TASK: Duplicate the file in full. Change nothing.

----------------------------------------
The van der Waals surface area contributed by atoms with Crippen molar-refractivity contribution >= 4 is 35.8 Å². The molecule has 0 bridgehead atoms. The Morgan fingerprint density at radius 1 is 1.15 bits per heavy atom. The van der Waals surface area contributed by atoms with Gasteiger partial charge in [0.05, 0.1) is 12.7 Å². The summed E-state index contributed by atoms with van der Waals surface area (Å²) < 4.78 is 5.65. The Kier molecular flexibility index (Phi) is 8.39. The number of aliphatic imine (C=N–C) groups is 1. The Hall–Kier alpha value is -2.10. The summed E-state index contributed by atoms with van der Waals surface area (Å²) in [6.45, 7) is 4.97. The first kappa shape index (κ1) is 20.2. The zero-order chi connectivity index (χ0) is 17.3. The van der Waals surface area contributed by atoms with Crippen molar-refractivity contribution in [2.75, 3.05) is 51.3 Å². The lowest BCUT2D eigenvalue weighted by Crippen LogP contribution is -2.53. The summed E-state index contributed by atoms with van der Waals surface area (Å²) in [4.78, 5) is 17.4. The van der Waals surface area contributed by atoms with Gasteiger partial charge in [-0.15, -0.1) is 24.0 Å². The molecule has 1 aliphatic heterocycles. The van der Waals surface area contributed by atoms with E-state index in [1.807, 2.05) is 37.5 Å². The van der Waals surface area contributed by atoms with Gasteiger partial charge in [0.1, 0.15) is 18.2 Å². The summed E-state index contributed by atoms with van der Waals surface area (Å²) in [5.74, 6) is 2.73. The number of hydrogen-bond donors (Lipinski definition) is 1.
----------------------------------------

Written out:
The van der Waals surface area contributed by atoms with Crippen molar-refractivity contribution >= 4 is 35.8 Å². The molecule has 0 bridgehead atoms. The Morgan fingerprint density at radius 1 is 1.15 bits per heavy atom. The van der Waals surface area contributed by atoms with Gasteiger partial charge in [0.05, 0.1) is 12.7 Å². The summed E-state index contributed by atoms with van der Waals surface area (Å²) < 4.78 is 5.65. The Kier molecular flexibility index (Phi) is 8.39. The number of aliphatic imine (C=N–C) groups is 1. The Hall–Kier alpha value is -2.10. The summed E-state index contributed by atoms with van der Waals surface area (Å²) in [6.45, 7) is 4.97. The first kappa shape index (κ1) is 20.2. The zero-order chi connectivity index (χ0) is 17.3. The van der Waals surface area contributed by atoms with Crippen molar-refractivity contribution in [2.75, 3.05) is 51.3 Å². The lowest BCUT2D eigenvalue weighted by Crippen LogP contribution is -2.53. The summed E-state index contributed by atoms with van der Waals surface area (Å²) in [4.78, 5) is 17.4. The van der Waals surface area contributed by atoms with Gasteiger partial charge in [-0.15, -0.1) is 24.0 Å². The molecule has 1 aliphatic heterocycles. The van der Waals surface area contributed by atoms with E-state index in [1.807, 2.05) is 37.5 Å². The van der Waals surface area contributed by atoms with Gasteiger partial charge in [0.1, 0.15) is 18.2 Å². The summed E-state index contributed by atoms with van der Waals surface area (Å²) in [5.74, 6) is 2.73. The number of hydrogen-bond donors (Lipinski definition) is 1.